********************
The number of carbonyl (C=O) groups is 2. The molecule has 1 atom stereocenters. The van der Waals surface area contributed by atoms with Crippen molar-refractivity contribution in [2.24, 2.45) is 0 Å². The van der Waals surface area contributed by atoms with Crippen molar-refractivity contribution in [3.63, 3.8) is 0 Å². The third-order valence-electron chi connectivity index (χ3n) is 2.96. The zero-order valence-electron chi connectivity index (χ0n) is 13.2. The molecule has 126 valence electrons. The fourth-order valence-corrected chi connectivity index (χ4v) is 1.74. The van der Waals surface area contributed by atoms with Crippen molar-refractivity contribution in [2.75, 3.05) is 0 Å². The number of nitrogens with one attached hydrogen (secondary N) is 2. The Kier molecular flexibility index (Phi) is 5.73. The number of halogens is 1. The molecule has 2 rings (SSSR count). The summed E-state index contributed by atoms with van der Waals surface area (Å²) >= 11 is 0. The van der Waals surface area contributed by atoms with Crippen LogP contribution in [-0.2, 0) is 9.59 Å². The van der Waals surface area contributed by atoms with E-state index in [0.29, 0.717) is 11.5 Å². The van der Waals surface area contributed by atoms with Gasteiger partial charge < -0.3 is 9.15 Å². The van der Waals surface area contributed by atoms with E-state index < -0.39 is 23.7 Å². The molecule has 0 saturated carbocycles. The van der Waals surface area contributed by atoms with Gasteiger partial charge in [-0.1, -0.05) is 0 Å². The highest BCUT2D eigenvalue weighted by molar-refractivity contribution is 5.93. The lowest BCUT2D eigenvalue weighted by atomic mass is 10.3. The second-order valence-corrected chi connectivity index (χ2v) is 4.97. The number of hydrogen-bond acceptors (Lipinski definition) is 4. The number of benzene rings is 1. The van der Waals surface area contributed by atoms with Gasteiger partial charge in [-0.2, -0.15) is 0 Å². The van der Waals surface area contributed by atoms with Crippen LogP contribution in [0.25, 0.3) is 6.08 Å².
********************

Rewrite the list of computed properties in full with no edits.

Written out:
The number of carbonyl (C=O) groups is 2. The molecule has 1 atom stereocenters. The van der Waals surface area contributed by atoms with Crippen molar-refractivity contribution in [2.24, 2.45) is 0 Å². The van der Waals surface area contributed by atoms with Crippen molar-refractivity contribution in [3.63, 3.8) is 0 Å². The third-order valence-electron chi connectivity index (χ3n) is 2.96. The zero-order valence-electron chi connectivity index (χ0n) is 13.2. The molecule has 126 valence electrons. The fourth-order valence-corrected chi connectivity index (χ4v) is 1.74. The van der Waals surface area contributed by atoms with Crippen molar-refractivity contribution in [2.75, 3.05) is 0 Å². The number of nitrogens with one attached hydrogen (secondary N) is 2. The Kier molecular flexibility index (Phi) is 5.73. The number of halogens is 1. The molecule has 2 rings (SSSR count). The summed E-state index contributed by atoms with van der Waals surface area (Å²) >= 11 is 0. The van der Waals surface area contributed by atoms with Crippen LogP contribution in [-0.2, 0) is 9.59 Å². The van der Waals surface area contributed by atoms with E-state index in [0.29, 0.717) is 11.5 Å². The van der Waals surface area contributed by atoms with Gasteiger partial charge < -0.3 is 9.15 Å². The van der Waals surface area contributed by atoms with E-state index < -0.39 is 23.7 Å². The molecule has 0 saturated carbocycles. The van der Waals surface area contributed by atoms with Gasteiger partial charge in [-0.1, -0.05) is 0 Å². The highest BCUT2D eigenvalue weighted by molar-refractivity contribution is 5.93. The lowest BCUT2D eigenvalue weighted by atomic mass is 10.3. The second-order valence-corrected chi connectivity index (χ2v) is 4.97. The number of hydrogen-bond acceptors (Lipinski definition) is 4. The number of benzene rings is 1. The van der Waals surface area contributed by atoms with Gasteiger partial charge in [-0.2, -0.15) is 0 Å². The van der Waals surface area contributed by atoms with Crippen LogP contribution in [0.25, 0.3) is 6.08 Å².